1. That the entry in question of one thousand acres, was originally good and valid.
2. That the original survey of one thousand acres, included the lands embraced in said entry.
3. That James Galt, in whose name the said entry and survey were made, died intestate; and that the appellants are his heirs at law.
4. That on the death of said Galt, a right to three thousand acres, part of warrant No. 194, and of the lands appropriated thereby, (which includes the lands in question,) vested in the appellants as his heirs at law.
5. That their right to the lands in question is not destroyed by either:
1st. Langham's attempt to withdraw four hundred acres, part thereof; or 2d. The locations made in the name of Galloway and Ladd, on the part of said entry, so attempted to be withdrawn, and the surveys and patents on said entries; or 3d. The conveyances from Galloway to Stephenson, and the Gibsons, and from Ladd's executor to Wilson; or 4th. The conveyance bond executed by Westfall to Armstrong, and assigned by him to Davis, and by Davis to Patterson; or 5th. The proceedings in attachment against Westfall, and the sale and conveyance to Collet.
Mr Irvin argued: that there was no legal evidence to show that any authority had been given by Galt, the ancestor of the appellants, to any one, to withdraw his entry. The declarations of Westfall, that he had received such authority, were not evidence that it had been given; and the declarations of an agent cannot be used against his principal, unless within the scope and purpose of his authority. A power to locate the entries, did not authorise their revocation; nor did it give to the agent the right to dispose of the property or make it his own. If any power was given by James Galt to Westfall or to any other person, it should be shown. He who asserts it, must make it out by evidence. If the contents of the instrument, which is said to have given the power, are to be proved by parol evidence, its non-production should be accounted for. Cited, 8 East, 550. 7 Wheat. 154. Phil. 77, 79. 2 Taunt. 21.
The removal of the warrant and entry was thus without authority. Langham acted under Westfall; and Westfall had no authority to give to Langham, to do what was done by him. The whole of the proceedings of Langham were therefore void; and no titles obtained under them can be valid against those whose legal and known rights were infringed by the fraudulent contract of pretended agents.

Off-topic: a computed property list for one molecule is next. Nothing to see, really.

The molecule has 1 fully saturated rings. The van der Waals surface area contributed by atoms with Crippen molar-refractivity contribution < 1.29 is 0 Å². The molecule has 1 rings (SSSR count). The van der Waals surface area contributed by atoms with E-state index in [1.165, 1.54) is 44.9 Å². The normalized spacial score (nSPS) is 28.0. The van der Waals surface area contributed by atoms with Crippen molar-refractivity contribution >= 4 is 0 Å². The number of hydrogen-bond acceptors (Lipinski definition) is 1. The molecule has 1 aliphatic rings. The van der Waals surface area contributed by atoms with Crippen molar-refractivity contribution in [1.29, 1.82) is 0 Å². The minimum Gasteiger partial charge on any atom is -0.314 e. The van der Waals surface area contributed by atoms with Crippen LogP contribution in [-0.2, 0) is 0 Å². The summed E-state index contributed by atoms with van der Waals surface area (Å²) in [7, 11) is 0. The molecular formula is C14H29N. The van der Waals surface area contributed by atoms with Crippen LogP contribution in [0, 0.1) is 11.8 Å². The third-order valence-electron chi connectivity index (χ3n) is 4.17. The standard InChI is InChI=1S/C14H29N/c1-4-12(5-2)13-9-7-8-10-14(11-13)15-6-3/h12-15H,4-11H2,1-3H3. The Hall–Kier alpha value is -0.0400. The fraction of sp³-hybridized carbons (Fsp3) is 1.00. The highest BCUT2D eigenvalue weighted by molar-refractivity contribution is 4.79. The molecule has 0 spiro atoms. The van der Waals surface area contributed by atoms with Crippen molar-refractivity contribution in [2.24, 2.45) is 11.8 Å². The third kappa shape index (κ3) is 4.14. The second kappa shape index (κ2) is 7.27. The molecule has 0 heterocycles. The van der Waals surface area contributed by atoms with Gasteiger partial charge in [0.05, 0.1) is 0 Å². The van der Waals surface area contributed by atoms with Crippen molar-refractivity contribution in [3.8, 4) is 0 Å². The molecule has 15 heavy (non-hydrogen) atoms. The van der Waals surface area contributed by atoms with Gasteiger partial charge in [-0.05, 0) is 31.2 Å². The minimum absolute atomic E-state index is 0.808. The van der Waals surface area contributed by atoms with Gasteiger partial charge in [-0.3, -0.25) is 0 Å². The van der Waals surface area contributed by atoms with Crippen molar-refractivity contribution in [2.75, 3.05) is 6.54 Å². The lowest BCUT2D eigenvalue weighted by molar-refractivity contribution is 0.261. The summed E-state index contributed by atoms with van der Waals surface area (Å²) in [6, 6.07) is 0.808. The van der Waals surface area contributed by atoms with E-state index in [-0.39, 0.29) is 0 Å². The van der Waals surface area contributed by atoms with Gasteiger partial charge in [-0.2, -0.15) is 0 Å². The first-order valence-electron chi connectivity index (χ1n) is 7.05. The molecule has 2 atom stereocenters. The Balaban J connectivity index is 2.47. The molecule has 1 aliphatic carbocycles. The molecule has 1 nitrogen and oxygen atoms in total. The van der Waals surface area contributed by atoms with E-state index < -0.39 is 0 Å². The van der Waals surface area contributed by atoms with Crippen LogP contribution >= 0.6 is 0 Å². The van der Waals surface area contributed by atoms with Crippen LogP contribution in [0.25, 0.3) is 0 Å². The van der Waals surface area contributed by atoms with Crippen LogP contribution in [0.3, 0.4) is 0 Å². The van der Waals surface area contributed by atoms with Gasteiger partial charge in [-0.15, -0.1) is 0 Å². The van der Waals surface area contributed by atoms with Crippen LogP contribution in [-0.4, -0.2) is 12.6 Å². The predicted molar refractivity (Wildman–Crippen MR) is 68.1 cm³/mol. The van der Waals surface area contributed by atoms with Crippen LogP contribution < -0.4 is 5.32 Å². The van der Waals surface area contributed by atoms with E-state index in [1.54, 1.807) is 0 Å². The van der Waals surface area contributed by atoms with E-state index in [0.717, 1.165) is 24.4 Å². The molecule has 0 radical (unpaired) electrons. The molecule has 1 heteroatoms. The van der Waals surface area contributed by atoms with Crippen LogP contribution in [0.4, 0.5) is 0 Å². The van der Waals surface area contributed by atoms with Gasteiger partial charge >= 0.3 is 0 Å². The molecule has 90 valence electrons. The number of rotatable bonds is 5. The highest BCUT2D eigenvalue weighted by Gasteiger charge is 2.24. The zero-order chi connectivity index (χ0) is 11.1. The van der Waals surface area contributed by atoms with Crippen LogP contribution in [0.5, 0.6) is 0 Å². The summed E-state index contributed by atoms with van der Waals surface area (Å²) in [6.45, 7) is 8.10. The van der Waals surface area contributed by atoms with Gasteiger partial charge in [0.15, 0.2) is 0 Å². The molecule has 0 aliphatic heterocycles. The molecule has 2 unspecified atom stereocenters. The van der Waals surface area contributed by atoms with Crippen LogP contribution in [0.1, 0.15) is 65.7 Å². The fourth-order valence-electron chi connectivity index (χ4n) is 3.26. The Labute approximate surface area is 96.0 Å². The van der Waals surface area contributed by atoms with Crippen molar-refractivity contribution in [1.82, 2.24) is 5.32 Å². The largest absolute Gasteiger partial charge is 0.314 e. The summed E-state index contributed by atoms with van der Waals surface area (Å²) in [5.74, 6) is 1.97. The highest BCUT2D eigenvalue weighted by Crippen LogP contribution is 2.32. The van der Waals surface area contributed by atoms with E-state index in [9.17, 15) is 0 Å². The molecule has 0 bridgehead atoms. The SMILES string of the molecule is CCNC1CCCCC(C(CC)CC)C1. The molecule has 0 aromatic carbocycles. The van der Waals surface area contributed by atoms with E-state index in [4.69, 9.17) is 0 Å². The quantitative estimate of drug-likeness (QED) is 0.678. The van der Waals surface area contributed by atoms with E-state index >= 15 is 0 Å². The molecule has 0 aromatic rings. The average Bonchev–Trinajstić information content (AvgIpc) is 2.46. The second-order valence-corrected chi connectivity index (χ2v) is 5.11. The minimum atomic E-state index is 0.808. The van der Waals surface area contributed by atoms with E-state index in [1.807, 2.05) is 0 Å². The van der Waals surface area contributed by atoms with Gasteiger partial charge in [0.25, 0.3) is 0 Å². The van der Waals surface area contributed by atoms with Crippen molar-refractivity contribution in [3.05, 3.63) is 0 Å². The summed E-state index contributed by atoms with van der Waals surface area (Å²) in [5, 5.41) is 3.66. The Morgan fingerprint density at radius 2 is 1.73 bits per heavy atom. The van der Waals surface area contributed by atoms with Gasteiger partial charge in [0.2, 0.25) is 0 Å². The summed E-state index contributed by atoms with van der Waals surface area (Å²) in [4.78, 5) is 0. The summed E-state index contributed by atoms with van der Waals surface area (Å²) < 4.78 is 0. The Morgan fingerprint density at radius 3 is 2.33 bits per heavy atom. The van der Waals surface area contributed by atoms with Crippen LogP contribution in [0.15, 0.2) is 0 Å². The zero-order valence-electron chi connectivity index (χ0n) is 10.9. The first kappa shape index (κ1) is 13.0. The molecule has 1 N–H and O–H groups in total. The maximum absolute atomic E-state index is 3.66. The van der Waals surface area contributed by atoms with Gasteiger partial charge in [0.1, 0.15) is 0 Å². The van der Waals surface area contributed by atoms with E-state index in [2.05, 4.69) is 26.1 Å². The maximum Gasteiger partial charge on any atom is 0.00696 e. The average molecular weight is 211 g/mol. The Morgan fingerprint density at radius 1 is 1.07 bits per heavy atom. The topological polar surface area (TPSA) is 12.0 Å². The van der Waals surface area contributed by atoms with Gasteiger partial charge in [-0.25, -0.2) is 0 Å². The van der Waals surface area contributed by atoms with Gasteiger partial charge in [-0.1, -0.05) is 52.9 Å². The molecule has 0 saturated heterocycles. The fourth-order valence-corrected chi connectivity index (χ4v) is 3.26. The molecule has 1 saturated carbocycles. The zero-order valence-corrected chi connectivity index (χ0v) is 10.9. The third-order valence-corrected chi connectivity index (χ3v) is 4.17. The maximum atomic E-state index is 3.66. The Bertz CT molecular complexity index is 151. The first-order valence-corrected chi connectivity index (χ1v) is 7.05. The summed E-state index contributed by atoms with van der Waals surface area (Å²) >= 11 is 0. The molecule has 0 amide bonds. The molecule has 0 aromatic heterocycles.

After the survey was made, the warrants became functi officio: the warrant merges in the survey, if the survey was authorised; but not otherwise. 1 Ohio Rep. 225. 3 Marsh. Ken. Rep. 501, 96. 1 Marsh. 129, 144. Hardin, 567.
Can the defendants avail themselves of want of notice? The assignee of an equity is in no better condition than the assignor, and there is no proof in the case that Westfall owned an acre of the land. Cited 6 Wheat. 560. 1 Marsh. 144.
Mr Doddridge, for the defendants, contended,
1. That upon the whole case, the complainants have shown no title in themselves.
2. As to Galloway and those claiming under him, that the four hundred acres being actually withdrawn on the surveyor's books, vacated that quantity of the original entry: that they were not bound to look beyond the record; and are innocent purchasers, without notice.
3. That owing to the particular position of the one thousand acre entry, the withdrawal of four hundred acres necessarily left vacant the part located by Galloway.
The appellants have slept too long on their rights, if any existed. The bill was filed in 1821, and they have suffered too long a period to elapse without complaint, on their part, of those proceedings which are now claimed to be void. Under those proceedings sales had been made; bona fide titles for a full and valuable consideration had been acquired by the defendants; all of which are to be vacated and defeated, if the claims of the appellants prevail. He contended; that as to the four hundred acres the conduct of the surveyor, in withdrawing this part of the survey, was in accordance with a practice of universal prevalence; nor was it required by the law of Virginia that, to transfer a warrant, a regular assignment of it should be mode. This principle was recognized by this court, in the case of Bouldin and Wife vs. Massie's Heirs et al. 7 Wheat. 122. It may, therefore, be well presumed, that the acts of Westfall were authorised; that he had an interest in the warrants; and, therefore, what was done by Langham was correct. When an entry is made on the books of the office, by the principal surveyor, it must be supposed valid; especially at a great distance of time; unless the contrary be plainly proved.
The land law of Virginia, which regulates this case, does not support the position, that a warrant surrendered is functus officio. 7 Wheat. 23. Vir. Laws, 326, sec. 19, 24, 32, 42, 38.
Mr Justice M'LEAN delivered the opinion of the Court: